Burklerk’s Family Run Muay Thai Gym in Lampang Thailand

above, a walk through of Burklerk’s Gym in Lampang – filmed in May 2016 A Video Tour of Burklerk’s Gym Burklerk’s gym is located down a neighborhood street lined...

above, a walk through of Burklerk’s Gym in Lampang – filmed in May 2016

A Video Tour of Burklerk’s Gym

Burklerk’s gym is located down a neighborhood street lined with gated residences. His gym is not much different from those houses and he lives right there – most of the neighborhood is his extended family – but his gate is wide open and there’s big sign at the front to indicate it’s a Muay Thai gym. Once you’re standing at the driveway you can see the ring, the shrines to Khun Paen high up on the pillars and the matted floor, mirrors and hanging bags. The gym is deep and shaded from the sun; there’s a small weigh area, situp bench and showers around the far end where the smaller leg of the “L” shape is.

The gym isn’t what’s special about Burklerk’s gym. Burklerk is. He’s a legend and has a nearly undefeated record (8 losses) with 170 fights – the highest recorded winning percentage that I’ve seen (95.2%). His style stands out and is memorable for its dramatic counter-moves which hearken back to a somewhat older “Boran style.” But Burklerk himself is just amazing. He’s always got this brightness in his face that is at once inviting and somewhat amused. And he genuinely loves instructing, so his gym fills up every evening with locals: from kids to teens and teachers, as well as some fighters from abroad who have traveled to learn from the master. The group is mostly women, which is remarkable, and correction is continuous without being nagging or interfering. Many of the students are there for fitness, so their routine is alternating on the pads and a little bit of bagwork for those who are feeling spritely. The gym is very inviting to beginners, but there are fighters at the gym as well, making the 1 hour+ drive up to Chiang Mai for fights at the major stadia. There were was a small group of Canadian men training and fighting out of the gym for 6 months recently.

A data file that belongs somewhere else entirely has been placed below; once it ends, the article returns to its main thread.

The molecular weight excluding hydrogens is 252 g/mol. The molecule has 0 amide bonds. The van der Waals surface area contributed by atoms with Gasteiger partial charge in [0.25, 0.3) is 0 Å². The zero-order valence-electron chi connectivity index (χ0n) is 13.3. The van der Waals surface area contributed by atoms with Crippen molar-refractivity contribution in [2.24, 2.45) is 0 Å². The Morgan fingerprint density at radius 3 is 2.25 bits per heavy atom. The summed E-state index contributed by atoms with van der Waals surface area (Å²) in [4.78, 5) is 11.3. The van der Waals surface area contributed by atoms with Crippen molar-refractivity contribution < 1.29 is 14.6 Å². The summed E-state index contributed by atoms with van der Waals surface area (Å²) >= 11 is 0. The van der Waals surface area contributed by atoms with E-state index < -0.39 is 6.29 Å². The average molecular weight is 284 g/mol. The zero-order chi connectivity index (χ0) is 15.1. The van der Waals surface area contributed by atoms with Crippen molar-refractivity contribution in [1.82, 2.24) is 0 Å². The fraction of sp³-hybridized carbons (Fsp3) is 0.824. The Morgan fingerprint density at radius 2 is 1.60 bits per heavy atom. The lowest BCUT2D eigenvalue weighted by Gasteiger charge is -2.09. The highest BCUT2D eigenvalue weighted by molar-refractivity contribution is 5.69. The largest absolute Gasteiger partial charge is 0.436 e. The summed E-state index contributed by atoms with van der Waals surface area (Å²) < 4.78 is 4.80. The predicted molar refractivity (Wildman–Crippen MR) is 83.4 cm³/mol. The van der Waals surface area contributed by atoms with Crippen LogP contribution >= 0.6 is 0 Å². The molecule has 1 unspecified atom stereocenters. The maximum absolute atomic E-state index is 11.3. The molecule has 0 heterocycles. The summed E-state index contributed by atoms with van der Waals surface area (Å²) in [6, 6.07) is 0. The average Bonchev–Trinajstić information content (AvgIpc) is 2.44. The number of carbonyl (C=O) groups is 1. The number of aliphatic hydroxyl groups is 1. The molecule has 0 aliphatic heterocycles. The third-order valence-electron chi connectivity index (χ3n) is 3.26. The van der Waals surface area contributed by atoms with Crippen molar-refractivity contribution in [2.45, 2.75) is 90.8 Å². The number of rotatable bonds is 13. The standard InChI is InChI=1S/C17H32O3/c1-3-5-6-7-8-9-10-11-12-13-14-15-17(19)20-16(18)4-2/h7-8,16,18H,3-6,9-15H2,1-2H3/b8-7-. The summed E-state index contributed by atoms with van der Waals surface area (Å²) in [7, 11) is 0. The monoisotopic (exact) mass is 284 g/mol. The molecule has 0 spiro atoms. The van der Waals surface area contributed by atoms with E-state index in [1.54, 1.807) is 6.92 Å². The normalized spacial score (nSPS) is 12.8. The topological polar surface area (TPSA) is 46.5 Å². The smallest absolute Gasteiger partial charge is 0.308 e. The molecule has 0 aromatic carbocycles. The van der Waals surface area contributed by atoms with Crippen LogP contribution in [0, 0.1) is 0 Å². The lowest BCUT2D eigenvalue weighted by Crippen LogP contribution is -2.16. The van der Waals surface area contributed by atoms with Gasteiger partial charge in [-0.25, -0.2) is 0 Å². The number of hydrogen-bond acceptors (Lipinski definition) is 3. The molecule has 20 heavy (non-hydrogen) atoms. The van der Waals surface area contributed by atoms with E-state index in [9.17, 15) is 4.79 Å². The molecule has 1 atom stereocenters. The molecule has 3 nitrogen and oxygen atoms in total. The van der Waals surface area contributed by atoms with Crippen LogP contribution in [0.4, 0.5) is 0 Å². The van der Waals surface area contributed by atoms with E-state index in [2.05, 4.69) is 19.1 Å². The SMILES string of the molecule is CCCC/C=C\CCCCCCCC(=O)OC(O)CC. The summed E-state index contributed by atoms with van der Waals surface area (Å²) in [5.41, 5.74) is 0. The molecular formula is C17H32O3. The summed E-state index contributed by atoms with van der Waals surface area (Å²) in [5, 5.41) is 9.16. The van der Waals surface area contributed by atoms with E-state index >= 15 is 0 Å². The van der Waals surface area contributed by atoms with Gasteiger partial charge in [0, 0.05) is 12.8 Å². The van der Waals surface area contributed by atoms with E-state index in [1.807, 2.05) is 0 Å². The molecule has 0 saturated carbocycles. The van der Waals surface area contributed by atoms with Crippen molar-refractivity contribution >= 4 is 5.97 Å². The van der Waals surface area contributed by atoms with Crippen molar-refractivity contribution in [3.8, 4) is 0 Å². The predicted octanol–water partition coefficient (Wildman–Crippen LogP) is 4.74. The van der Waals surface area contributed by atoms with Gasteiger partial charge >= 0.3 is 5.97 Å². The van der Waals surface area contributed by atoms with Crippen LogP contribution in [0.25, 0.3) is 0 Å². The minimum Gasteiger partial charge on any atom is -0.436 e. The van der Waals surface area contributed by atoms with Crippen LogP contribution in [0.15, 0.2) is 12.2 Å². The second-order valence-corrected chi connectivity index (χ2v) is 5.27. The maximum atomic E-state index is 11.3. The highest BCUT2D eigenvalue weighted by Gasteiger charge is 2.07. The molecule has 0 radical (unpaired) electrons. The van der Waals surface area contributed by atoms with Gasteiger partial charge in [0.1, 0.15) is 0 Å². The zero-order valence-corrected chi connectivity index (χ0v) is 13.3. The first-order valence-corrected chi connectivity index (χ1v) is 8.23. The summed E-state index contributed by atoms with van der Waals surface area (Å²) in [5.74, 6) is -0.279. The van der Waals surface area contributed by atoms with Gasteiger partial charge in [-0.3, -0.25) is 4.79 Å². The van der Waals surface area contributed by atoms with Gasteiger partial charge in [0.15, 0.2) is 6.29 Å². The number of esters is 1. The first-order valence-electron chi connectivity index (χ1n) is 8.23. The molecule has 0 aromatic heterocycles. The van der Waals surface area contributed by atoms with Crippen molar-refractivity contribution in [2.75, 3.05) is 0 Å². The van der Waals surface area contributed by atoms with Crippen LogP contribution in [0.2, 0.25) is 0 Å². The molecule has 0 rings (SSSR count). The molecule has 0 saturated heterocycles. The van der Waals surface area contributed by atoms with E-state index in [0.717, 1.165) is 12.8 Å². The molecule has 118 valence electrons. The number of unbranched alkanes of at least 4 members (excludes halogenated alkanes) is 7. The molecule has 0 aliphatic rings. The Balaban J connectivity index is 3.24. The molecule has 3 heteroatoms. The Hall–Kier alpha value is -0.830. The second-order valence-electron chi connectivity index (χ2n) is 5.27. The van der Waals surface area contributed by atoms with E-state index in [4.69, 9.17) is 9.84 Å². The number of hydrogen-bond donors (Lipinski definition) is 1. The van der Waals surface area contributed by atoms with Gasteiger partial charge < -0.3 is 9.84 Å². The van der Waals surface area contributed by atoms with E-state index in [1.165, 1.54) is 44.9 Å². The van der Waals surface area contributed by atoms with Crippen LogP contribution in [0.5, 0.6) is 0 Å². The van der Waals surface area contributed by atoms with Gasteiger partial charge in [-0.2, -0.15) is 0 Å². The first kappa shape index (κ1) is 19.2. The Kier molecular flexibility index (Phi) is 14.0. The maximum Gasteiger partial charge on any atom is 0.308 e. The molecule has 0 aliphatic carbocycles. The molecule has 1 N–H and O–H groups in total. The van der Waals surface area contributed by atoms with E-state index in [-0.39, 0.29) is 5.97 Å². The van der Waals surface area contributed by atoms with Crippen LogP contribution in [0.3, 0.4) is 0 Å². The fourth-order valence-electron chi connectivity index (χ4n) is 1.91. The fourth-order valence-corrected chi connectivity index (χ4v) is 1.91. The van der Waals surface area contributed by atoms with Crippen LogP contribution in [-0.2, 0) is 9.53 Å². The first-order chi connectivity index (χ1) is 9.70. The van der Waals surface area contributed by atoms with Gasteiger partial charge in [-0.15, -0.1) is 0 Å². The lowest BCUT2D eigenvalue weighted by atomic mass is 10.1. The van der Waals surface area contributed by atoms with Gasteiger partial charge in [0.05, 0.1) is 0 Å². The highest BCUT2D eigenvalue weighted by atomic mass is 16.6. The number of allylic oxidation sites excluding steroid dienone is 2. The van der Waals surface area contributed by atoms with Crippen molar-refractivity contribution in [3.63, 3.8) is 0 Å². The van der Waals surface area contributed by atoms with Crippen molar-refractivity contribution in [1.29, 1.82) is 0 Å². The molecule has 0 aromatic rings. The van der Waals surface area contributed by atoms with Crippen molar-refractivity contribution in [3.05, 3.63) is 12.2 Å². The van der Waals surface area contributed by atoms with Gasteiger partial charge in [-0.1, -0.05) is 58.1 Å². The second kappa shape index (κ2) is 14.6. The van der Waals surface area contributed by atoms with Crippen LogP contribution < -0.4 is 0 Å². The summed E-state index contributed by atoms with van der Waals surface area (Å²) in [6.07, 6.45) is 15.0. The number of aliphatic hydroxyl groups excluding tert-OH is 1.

My own experience of training with Burklerk is not as a regular student. I came by for a private lesson and then have dropped by during regular training but didn’t take part in the routine. He’s incredibly generous and light-hearted. He’s encouraging without continual verbal affirmations, but rather his disposition makes you want to try again or make adjustments despite difficulties. His eye is tuned toward detail and he can see exactly what you’re doing or not doing, but he also isn’t adamant about you adopting his style. Rather, he presents the technique and lets you figure out your version of it. As long as its effective, it’s good. I’m so happy to see Ajarn Burklerk every time I have the chance, so when we drive up to Chiang Mai for fights we purposefully stay in Lampang for the chance to drop by and say hello… or even better have a little work with him.

arjan-burklerk-taking-a-new-student-jpeg

Here, above, Burklerk is taking on a new student, an 11 year old local boy. It is very traditional to offer a tray to your teacher or the head of your gym upon matriculation as a student, but you rarely see it in Thai gyms as a westerner. This is the first time I’ve seen it in my more than 4 years here, traveling around Thailand. But this practice is part of Burklerk’s Old School approach – it’s actually a very traditional gym in the sense that it serves the community and nearly all the students are local school kids or college students. He’s very modern and at the same time a time capsule of the old ways.

burklerk-gym-full-of-women

above, women training at the gym

above, my vlog update and walk through shot in January 2016, my first visit to the gym

 Who is Burklerk? One of the Best Ever?

Burklerk Pinsinchai is out of the very highly esteemed Pinsinchai gym and amassed, as mentioned above, perhaps the greatest fight record ever in Bangkok Stadium Muay Thai, with an unsurpassed winning percentage of 95.2%, losing only 8 times in 170 recorded fights. You can read more about him in this Siam Fight Mag interview or in my own article linked below. His style is distinct to him and his counter attacks made him very difficult to deal with. Upon looking at all the scars on my face from being a Muay Khao fighter, Burklerk smiled and proudly showed me his unblemished face and scalp – never one stitch.